Endocarditis

Endocarditis is relatively uncommon but very serious infection of the inner lining of the heart called endocardium. Endocarditis is usually caused by a blood borne infection.

People at risk

Heart is normally quite resistant against infection but a previous damage to the heart valves, presence of artificial valves, congenital heart disease or intraveinous drugs use can make it easier for the bacteria to take root. Even in people at risk, endocarditis is not a common disease; around 1 person out of 3000 gets endocarditis annually in England.

Signs and complications of endocarditis

The early signs of endocarditis are similar to the flu and include:

High grade fever (above 38 ÂșC), headache, chills, loss of appetite and joint pain.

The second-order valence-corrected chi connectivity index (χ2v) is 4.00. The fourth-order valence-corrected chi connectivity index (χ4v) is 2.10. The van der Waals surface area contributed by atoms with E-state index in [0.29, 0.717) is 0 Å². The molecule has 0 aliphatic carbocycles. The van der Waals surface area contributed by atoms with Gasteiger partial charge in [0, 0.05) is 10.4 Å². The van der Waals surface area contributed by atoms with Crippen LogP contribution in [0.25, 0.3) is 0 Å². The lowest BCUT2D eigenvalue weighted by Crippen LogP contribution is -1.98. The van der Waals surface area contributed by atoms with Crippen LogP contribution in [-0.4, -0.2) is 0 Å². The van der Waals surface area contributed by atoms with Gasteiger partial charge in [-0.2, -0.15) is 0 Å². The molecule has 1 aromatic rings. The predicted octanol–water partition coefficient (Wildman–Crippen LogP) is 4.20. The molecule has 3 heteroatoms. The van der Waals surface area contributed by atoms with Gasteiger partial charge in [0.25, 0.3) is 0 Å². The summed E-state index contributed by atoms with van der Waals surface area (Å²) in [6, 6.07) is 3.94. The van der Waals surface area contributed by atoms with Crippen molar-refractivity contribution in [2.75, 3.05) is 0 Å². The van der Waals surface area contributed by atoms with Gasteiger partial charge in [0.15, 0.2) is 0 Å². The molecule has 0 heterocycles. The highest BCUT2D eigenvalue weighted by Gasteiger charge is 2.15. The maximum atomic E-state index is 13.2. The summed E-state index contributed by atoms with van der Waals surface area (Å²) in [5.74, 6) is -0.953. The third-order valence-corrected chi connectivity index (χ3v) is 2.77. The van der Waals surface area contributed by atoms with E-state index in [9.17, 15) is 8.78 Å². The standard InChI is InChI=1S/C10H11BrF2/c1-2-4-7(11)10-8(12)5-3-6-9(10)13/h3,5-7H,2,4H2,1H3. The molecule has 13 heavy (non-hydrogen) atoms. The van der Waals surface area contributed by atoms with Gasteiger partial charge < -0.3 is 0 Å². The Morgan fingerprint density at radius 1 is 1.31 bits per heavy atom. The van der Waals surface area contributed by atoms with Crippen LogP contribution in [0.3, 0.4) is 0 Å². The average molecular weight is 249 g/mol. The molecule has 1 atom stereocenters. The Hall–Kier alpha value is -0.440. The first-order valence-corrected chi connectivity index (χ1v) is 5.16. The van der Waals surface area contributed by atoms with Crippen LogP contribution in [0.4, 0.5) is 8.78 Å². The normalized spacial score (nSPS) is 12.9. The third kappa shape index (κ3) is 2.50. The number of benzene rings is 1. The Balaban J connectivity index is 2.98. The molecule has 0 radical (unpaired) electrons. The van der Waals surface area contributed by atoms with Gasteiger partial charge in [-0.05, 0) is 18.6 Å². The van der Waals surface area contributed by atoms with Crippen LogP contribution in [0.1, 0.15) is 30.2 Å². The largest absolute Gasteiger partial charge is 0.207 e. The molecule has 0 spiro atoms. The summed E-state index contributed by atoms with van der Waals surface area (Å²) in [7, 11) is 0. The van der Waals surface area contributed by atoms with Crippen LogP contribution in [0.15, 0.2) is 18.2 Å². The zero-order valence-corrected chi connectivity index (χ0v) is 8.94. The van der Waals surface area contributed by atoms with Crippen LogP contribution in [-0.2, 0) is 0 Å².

Endocarditis can damage the heart valves and lead to valvular regurgitation (some of the blood returns to the previous heart chamber against the normal direction of circulation), abscess formation (collection of pus inside the heart muscle), embolization (dissemination of infected material around body, leading to interruption of blood supply eg to brain (causing stroke), gut and kidneys.

Treatment of endocarditis

The cornerstone of treatment of endocarditis are intraveinous antibiotics (given as a drip) for several weeks under hospital admission. A substantial proportion of patients will require surgery to replace damaged heart valve (eg aortic valve replacemnt, AVR in case of infected aortic valve) and remove absesses. Despite advances in medicine the incidence of endocarditis is not declining due to more accurate diagnostics (availability of transoesophageal echocardiography, TOE) and increasing numbers of people at risk after valve replacement, repair of congenital heart disease or substance misuse.

Prognosis

Endocarditis remains a serious disease and despite modern medical care the mortality is about 20% (1 person out of 5 die of the condition).